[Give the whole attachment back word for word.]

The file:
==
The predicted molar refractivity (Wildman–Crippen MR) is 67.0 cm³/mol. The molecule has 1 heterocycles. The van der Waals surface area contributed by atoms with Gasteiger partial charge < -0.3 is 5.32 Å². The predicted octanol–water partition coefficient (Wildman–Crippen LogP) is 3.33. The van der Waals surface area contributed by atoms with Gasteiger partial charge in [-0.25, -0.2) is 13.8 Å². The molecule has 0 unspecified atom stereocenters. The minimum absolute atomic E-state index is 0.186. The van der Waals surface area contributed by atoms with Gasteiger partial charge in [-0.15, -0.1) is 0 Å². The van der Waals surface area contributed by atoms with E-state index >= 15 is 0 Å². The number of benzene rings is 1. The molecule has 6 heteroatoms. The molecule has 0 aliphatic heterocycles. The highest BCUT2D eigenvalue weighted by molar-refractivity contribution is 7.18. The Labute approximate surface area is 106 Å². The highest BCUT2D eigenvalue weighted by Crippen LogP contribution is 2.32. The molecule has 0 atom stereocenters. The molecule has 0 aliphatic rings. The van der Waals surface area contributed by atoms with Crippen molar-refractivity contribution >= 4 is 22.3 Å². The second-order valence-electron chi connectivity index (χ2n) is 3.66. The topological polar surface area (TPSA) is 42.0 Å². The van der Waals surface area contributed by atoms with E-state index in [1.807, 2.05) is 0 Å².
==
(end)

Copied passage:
The predicted molar refractivity (Wildman–Crippen MR) is 67.0 cm³/mol. The molecule has 1 heterocycles. The van der Waals surface area contributed by atoms with Gasteiger partial charge < -0.3 is 5.32 Å². The predicted octanol–water partition coefficient (Wildman–Crippen LogP) is 3.33. The van der Waals surface area contributed by atoms with Gasteiger partial charge in [-0.25, -0.2) is 13.8 Å². The molecule has 0 unspecified atom stereocenters. The minimum absolute atomic E-state index is 0.186. The van der Waals surface area contributed by atoms with Gasteiger partial charge in [-0.15, -0.1) is 0 Å². The van der Waals surface area contributed by atoms with E-state index >= 15 is 0 Å². The number of benzene rings is 1. The molecule has 6 heteroatoms. The molecule has 0 aliphatic heterocycles. The highest BCUT2D eigenvalue weighted by molar-refractivity contribution is 7.18. The Labute approximate surface area is 106 Å². The highest BCUT2D eigenvalue weighted by Crippen LogP contribution is 2.32. The molecule has 0 atom stereocenters. The molecule has 0 aliphatic rings. The van der Waals surface area contributed by atoms with Crippen molar-refractivity contribution >= 4 is 22.3 Å². The second-order valence-electron chi connectivity index (χ2n) is 3.66. The topological polar surface area (TPSA) is 42.0 Å². The van der Waals surface area contributed by atoms with E-state index in [1.807, 2.05) is 0 Å².